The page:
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Admiral William S. Benson, Chief of Naval Operations, to the Office of the Chief of Naval Operations

              Cablegram Sent          November 14, 1917.

To:       Opnav, Washington                 Serial No. 1444


1444. From Admiral Benson Spent Monday at Rosyth in conference with Admiral Beatty and practically all of the Flag Officers of the Fleet except one.1 also Commander-in-Chief of Station and Commandant Dockyard.2 The present conditions and future probabilities together with action necessary to be taken fully gone into, particularly with Admiral Beatty. He believes sufficient number of vessels carrying aircraft to permit of extensive bombing operations absolutely indispensable to the successful attack on German Fleet, munition plants, and shore batteries. There are strong reasons for such belief.

     Investigation shows decided inferiority of destroyers with main fleet compared to the number that could be sent out by Germany. Every possible effort should be made to speed up our destroyer construction.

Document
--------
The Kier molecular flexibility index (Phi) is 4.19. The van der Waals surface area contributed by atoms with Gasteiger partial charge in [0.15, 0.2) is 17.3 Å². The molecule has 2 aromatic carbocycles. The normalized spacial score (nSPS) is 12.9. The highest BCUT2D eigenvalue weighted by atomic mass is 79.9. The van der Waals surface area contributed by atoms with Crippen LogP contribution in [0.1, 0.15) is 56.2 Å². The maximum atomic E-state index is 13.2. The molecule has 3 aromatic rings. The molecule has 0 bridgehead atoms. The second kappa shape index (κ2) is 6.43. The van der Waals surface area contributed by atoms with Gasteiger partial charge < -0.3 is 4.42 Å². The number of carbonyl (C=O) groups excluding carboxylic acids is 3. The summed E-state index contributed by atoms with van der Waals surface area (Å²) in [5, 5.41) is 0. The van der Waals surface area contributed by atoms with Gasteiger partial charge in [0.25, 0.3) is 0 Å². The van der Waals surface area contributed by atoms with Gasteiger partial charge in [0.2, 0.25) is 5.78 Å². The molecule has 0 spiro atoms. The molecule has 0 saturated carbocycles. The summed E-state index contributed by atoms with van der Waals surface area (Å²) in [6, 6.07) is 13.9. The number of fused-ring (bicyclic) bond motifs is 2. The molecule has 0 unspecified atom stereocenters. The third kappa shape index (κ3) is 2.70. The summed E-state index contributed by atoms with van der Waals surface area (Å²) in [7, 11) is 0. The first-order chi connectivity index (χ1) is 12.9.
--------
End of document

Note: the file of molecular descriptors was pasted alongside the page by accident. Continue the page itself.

Am holding daily conferences with Admiral Jellicoe and members of the Admiralty.3

     I consider it unfortunate to mix type of vessels as exists in those selected to be sent over. Not only do they differ in caliber of guns mounted, but also in the kind of machinery. I believe a more homogeneous arrangement would be much better.

     I shall direct SAN DIEGO to proceed to Southampton after bringing in next convoy preparatory to taking party back.

Signed Benson,

Signed Sims.4


Source Note: Cy, DNA, RG 45, Entry 517B.

Footnote 1: Adm. Sir David Beatty, Commander-in-Chief, Grand Fleet. Located on the Firth of Forth in Scotland, the Royal Naval Dockyard Rosyth was constructed in 1909 as part of Britain’s efforts to keep pace with Germany during the naval arms race taking place prior to the outbreak of World War I.

Footnote 2: Adm. Sir Cecil Burney and Commo. (2c), Henry H. Bruce.

Footnote 3: First Sea Lord Adm. Sir John R. Jellicoe.

Footnote 4: VAdm. William S. Sims, Commander, United States Naval Forces Operating in European Waters.

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